Schweden ist bekannt dafür, erstklassige Musikexporte mit der Welt zu teilen. Einer davon ist die in Stockholm ansässige Band Johnossi. Die beiden Bandmitglieder John Engelbert und Oskar „Ossi“ Bonde sind spätestens seit ihrem Hit „Man Must Dance“ nicht mehr vom Indie-Radar wegzudenken. Dass die beiden auch ihre dunklen Seiten haben, wie sie trotz fast 20-jähriger Bandgeschichte noch immer in erster Linie Freunde sind und über die Story hinter ihrem aktuellen Album „Mad Gone Wild“ hat uns John im Interview erzählt.
You released your single “Late Night Rider” in September. But it’s been done for quite a while before it came out. Why haven’t you released it until now?
The song was recorded in the same session as our album “Torch // Thing”, which came out in 2020. We didn’t really feel that “Late Night Rider” fit this record, and we had so many good songs already, so we decided to keep that one as a single for the future. In the song it says “Born in ’98 / Mother your girl was so innocent / A 20-year deception”, which means that, when I wrote this song, it was 2018. I felt like now is the perfect time to release it. For me, it’s a pretty classic Johnossi song.
What’s the story behind the song?
It’s a story about a guy who is out at night with a girl, and she shouldn’t be there because he’s not good company. I’m not saying he’s a bad person or anything, but he’s risky. A lot of times when I write songs, I get pictures in my head. Almost like a movie. And I just try to come up with the right soundtrack to the pictures. This time I saw something like the movie “Drive” with Ryan Gosling. When he escapes the cops in the middle of the night on his motorbike. Yeah, that’s about it. I love the song. It’s a fun one.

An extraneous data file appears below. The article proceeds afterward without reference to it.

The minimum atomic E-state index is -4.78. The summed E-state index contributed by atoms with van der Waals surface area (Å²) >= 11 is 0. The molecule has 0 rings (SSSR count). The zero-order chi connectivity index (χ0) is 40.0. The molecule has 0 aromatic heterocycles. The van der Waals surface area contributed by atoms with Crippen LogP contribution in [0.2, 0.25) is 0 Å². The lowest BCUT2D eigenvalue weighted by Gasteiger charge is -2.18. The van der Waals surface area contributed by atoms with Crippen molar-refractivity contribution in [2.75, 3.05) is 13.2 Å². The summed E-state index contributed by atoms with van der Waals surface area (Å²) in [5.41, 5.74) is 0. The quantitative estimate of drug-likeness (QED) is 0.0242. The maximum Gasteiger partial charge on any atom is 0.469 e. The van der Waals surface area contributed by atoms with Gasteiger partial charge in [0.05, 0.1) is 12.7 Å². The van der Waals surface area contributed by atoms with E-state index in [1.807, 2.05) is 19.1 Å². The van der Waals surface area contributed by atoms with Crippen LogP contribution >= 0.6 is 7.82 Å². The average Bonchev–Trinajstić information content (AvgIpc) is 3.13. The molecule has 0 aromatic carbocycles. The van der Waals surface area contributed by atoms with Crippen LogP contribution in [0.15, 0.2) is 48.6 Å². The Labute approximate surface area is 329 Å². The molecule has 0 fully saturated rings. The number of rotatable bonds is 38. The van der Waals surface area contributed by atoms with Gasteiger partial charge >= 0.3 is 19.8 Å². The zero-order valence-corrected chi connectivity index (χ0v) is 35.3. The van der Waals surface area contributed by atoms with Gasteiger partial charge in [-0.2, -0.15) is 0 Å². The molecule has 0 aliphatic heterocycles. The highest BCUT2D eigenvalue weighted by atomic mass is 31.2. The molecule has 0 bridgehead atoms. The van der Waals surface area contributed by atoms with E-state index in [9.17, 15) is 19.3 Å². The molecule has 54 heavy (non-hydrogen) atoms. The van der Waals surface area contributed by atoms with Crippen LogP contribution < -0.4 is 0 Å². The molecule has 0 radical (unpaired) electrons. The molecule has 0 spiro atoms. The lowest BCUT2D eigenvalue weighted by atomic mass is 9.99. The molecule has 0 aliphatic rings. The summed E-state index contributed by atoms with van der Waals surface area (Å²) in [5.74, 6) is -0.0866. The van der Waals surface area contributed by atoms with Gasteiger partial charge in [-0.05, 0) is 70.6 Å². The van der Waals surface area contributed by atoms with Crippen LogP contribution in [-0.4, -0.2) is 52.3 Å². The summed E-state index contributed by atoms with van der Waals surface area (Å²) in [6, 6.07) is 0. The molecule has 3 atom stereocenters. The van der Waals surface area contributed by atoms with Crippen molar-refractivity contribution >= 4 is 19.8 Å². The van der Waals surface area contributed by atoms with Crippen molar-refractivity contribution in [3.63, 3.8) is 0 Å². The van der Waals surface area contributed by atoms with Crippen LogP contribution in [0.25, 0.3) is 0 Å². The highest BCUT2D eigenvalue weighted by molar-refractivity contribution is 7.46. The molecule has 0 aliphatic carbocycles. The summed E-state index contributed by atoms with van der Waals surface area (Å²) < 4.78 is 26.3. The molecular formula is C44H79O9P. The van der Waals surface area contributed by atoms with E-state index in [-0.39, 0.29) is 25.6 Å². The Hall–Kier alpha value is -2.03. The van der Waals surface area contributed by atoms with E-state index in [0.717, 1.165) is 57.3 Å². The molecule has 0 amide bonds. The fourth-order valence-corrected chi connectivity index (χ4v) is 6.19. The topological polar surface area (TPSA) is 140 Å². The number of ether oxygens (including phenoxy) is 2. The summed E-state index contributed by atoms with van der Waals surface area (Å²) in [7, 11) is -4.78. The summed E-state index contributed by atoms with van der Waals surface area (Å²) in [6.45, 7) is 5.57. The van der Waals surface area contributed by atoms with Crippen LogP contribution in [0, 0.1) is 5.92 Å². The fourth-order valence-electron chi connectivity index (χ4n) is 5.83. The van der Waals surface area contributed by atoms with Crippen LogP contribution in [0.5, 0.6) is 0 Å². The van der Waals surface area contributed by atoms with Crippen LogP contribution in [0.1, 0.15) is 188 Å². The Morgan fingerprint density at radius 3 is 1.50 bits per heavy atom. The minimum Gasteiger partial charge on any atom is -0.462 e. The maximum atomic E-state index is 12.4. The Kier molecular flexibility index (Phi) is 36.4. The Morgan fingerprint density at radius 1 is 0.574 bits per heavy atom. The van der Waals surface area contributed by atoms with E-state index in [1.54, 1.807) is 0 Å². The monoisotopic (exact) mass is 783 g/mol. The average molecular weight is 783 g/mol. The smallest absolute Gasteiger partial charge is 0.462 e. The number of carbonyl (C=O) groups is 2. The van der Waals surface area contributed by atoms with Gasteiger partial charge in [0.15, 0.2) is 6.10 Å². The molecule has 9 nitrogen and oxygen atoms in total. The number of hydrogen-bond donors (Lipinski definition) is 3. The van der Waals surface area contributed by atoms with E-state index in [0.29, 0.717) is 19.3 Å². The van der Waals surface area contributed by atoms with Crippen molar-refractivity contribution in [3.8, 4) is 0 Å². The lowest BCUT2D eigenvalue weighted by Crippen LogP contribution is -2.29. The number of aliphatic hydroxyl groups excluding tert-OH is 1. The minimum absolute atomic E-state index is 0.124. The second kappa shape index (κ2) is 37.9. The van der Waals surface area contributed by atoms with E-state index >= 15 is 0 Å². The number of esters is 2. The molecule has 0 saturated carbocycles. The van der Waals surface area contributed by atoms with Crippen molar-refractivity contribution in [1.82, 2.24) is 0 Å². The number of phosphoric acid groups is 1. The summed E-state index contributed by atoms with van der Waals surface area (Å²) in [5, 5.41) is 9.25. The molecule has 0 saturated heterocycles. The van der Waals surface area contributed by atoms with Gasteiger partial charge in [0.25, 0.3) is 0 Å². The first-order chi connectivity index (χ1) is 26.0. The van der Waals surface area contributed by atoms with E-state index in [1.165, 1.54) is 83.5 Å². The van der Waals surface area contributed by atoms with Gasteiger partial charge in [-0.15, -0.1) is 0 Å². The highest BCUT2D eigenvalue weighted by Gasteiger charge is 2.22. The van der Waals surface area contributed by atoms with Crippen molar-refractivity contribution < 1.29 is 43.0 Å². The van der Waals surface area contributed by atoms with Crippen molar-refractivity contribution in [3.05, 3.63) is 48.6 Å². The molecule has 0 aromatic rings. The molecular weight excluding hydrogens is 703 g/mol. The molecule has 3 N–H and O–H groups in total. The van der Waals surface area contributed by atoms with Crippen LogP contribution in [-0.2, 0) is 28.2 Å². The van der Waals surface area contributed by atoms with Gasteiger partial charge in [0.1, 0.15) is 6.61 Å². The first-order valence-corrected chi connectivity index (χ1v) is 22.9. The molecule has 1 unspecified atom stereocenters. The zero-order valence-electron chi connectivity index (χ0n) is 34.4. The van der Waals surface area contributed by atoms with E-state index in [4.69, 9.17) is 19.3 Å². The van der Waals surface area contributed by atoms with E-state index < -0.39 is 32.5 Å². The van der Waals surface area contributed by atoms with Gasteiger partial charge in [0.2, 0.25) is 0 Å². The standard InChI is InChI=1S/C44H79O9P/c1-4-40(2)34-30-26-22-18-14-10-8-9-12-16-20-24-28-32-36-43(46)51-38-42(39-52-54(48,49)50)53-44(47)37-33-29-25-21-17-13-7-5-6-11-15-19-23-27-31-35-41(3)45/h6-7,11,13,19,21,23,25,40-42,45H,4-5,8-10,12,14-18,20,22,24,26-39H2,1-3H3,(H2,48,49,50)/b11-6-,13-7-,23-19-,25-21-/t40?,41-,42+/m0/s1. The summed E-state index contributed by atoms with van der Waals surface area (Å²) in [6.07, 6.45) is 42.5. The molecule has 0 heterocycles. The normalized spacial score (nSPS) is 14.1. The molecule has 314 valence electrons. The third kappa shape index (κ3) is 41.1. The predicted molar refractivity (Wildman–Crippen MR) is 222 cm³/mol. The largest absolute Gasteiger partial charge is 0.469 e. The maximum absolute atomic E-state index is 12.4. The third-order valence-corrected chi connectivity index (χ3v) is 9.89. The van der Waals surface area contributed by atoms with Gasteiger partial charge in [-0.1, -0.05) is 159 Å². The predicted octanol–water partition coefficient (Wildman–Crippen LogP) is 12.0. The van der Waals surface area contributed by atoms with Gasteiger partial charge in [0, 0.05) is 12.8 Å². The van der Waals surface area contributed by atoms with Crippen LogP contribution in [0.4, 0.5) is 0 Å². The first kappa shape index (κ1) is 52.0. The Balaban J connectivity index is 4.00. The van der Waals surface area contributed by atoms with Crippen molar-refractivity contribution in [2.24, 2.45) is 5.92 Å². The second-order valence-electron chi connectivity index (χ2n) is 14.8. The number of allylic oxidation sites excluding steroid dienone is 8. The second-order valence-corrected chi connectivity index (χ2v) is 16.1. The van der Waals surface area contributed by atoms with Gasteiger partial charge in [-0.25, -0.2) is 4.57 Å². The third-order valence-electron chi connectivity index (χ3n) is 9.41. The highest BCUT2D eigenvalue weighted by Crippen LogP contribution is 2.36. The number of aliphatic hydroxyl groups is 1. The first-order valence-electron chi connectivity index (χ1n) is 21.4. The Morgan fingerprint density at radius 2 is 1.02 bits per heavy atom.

Johnossi – Late Night Rider
“Late Night Rider” can also be seen as an epilogue to your recent album “Mad Gone Wild”. The album continues the story of the character Roscoe from the album „Mavericks“. What is appealing about making an album with such a concept behind it?
“Mad Gone Wild” is a “Mavericks” 2.0 almost. When I write songs, I just sing whatever comes to my mind until the song is pretty much done. Once everything is there, I just listen to what I have subconsciously been singing. I write down those lines, and then I fill in the gaps. After a while, everything just happens to make sense. This time I realized this is actually the continuation of Roscoe. Sort of where we left off with “Mavericks”, when Roscoe was a young teenager.
What were the biggest influences for the album?